First of all, I want to thank Roxanne for hosting my release-day celebration on Fang-tastic Books. I'm excited that Hellforged hits bookstore shelves today, and I'm thrilled to be here for the occasion. So thanks, Roxanne!
Since Deadtown came out last year, one question I'm often asked is, “Why zombies?” Although Deadtown and Hellforged aren't about zombies—they're about the struggles of shapeshifter Vicky Vaughn to hold back the demons that threaten both her and the city of Boston—zombies do form a big part of Vicky's world. What are they doing there? Zombies usually belong to the world of horror, not urban fantasy. They're gross. And their main purpose is often to kill off characters in horrible ways and then get satisfyingly slaughtered by the protagonist and allies.
My zombies aren't like that. In the world of Deadtown, a plague swept through downtown Boston, instantly killing every human it touched. The unstable virus quickly morphed into something no worse than a bad cold, but two thousand Bostonians lay dead in its wake.
Paranormals were immune, so they managed the quarantine zone and dealt with the bodies. Then, three days after the plague hit, the zombies began to rise.
Deadtown's zombies aren't shambling brain-munchers. They're intelligent, they can talk, and they have personalities, just like the people they were before the plague. Some believe that those afflicted were never actually dead—no doctor would go anywhere near the bodies to examine them until long after the threat of contagion had passed, so no official death certificates exist. Whatever happened, the virus took a permanent toll on its victims: they have spongy green-gray skin, blood-red eyes, and stiffness in their limbs. Zombies are nearly impossible to kill, but they don't heal, either. Sunlight destroys their skin. They have superhuman strength.
They're always hungry, but they can eat any kind of food. They do run into some trouble, though, when they catch the scent of fresh human blood; it stirs up an uncontrollable blood lust that tends to make social situations a tad awkward. That’s why they can’t leave Deadtown without a permit.
Deadtown's zombies may not fit traditional definitions of what a zombie is. Still, if a similar plague happened in real life, you can bet that someone, somewhere would call the survivors “zombies.” And the label would stick.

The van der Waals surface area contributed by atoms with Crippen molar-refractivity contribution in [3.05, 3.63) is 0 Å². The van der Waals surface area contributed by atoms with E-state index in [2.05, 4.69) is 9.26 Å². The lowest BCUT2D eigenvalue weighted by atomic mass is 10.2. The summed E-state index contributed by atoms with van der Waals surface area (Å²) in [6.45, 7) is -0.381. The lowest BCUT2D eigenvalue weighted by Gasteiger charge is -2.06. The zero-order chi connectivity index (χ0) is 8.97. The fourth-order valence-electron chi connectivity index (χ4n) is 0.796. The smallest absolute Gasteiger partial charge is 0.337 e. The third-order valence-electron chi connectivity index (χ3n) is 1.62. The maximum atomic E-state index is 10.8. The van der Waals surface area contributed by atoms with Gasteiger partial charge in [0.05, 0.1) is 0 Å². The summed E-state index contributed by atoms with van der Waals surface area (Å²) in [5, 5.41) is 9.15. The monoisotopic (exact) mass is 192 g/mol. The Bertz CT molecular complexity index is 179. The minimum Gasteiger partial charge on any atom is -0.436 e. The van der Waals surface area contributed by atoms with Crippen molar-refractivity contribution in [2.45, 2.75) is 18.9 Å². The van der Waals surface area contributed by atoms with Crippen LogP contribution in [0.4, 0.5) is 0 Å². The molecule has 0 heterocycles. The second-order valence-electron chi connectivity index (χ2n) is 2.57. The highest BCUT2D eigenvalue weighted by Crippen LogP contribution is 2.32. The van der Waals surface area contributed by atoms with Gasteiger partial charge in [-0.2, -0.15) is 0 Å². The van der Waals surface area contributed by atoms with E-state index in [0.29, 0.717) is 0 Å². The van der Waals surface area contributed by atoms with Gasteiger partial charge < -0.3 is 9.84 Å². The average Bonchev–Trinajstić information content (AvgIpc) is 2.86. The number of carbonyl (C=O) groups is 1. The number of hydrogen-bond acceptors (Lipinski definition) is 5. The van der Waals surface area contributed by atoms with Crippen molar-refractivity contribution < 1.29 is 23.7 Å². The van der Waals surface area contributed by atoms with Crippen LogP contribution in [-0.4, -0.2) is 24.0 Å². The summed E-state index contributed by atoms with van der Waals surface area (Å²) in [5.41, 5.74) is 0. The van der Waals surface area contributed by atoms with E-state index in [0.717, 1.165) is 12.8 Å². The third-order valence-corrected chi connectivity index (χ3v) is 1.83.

In Deadtown, I wanted to explore how society might react if a large chunk of the population suddenly turned into monsters. In a sense, zombies are Deadtown's lepers. They're seen as less than human, feared, shunned, and shut away from the mainstream. I also wanted create zombies who were characters, not just props for target practice. There's Sykes, the “good cop” in human-zombie Goon Squad patrol pairing; Clyde, the zombie doorman who was a minister before the plague; and Tina, zombified at fifteen and determined to live like a normal teenager—or her version of one, anyway.
In Hellforged, something is killing Deadtown's zombies—leaving them really dead—and I wanted to make this a problem that matters. After all, in most zombie fiction, dead zombies are a good thing. In Deadtown's world, plenty of Bostonians would agree. But these zombies are Vicky's friends, and she's determined to protect them. I hope readers will be rooting for her to succeed. When one of the members of my writers' group, reading an early draft, said, “Oh, my God. You just killed a zombie and I cared,” I knew I was on the right track.
Zombies symbolize many things in fiction, mostly fears. They've been said to represent the fear of death, of disease, of mindless consumerism, of the “other,” of the id untempered by any superego, even a bourgeois fear of the working class. Deadtown's zombies show the other side of such fears, that even those who fall prey to the very worst fate still have a point of view, still have hopes, dreams, and fears of their own. They raise questions about what's human and what's monstrous. I hope you'll enjoy reading about them!
You can read the first chapter of Deadtown here and of Hellforged here. Stop by Nancy's website to explore the world of Deadtown and say hello!
To enter the giveaway please comment on this post with a question for Nancy, you could ask about zombies, her books, being a writer or anything you wish.